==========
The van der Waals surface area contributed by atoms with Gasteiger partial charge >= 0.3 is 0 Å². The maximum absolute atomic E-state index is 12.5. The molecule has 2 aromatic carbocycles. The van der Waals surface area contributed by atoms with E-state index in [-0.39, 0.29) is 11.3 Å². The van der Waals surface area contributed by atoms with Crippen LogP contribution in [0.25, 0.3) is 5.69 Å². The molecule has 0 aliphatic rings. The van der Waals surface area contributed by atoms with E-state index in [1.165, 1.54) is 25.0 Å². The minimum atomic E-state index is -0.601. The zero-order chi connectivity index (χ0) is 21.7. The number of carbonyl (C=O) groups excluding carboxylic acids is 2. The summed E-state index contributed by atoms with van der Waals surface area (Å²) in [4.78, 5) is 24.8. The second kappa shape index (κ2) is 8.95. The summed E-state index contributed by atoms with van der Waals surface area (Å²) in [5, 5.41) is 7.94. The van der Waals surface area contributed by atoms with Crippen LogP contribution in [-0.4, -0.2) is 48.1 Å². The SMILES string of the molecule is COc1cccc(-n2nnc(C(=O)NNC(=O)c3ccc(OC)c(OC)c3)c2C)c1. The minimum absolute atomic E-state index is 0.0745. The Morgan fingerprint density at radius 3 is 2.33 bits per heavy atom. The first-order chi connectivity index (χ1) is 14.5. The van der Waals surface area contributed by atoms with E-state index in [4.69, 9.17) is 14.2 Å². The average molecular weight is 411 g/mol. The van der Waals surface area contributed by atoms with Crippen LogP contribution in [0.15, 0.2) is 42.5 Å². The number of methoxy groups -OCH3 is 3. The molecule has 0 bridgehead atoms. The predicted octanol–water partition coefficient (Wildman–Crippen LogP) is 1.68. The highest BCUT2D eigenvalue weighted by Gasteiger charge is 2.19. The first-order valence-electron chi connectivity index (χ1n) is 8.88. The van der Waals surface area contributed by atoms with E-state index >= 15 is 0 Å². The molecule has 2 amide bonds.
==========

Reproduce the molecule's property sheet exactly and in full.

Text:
The van der Waals surface area contributed by atoms with Gasteiger partial charge >= 0.3 is 0 Å². The maximum absolute atomic E-state index is 12.5. The molecule has 2 aromatic carbocycles. The van der Waals surface area contributed by atoms with E-state index in [-0.39, 0.29) is 11.3 Å². The van der Waals surface area contributed by atoms with Crippen LogP contribution in [0.25, 0.3) is 5.69 Å². The molecule has 0 aliphatic rings. The van der Waals surface area contributed by atoms with E-state index in [1.165, 1.54) is 25.0 Å². The minimum atomic E-state index is -0.601. The zero-order chi connectivity index (χ0) is 21.7. The number of carbonyl (C=O) groups excluding carboxylic acids is 2. The summed E-state index contributed by atoms with van der Waals surface area (Å²) in [4.78, 5) is 24.8. The second kappa shape index (κ2) is 8.95. The summed E-state index contributed by atoms with van der Waals surface area (Å²) in [5, 5.41) is 7.94. The van der Waals surface area contributed by atoms with Crippen LogP contribution in [-0.4, -0.2) is 48.1 Å². The SMILES string of the molecule is COc1cccc(-n2nnc(C(=O)NNC(=O)c3ccc(OC)c(OC)c3)c2C)c1. The minimum absolute atomic E-state index is 0.0745. The Morgan fingerprint density at radius 3 is 2.33 bits per heavy atom. The first-order chi connectivity index (χ1) is 14.5. The van der Waals surface area contributed by atoms with E-state index in [4.69, 9.17) is 14.2 Å². The average molecular weight is 411 g/mol. The van der Waals surface area contributed by atoms with Crippen LogP contribution in [0.15, 0.2) is 42.5 Å². The number of methoxy groups -OCH3 is 3. The molecule has 0 bridgehead atoms. The predicted octanol–water partition coefficient (Wildman–Crippen LogP) is 1.68. The highest BCUT2D eigenvalue weighted by Gasteiger charge is 2.19. The first-order valence-electron chi connectivity index (χ1n) is 8.88. The van der Waals surface area contributed by atoms with E-state index >= 15 is 0 Å². The molecule has 2 amide bonds.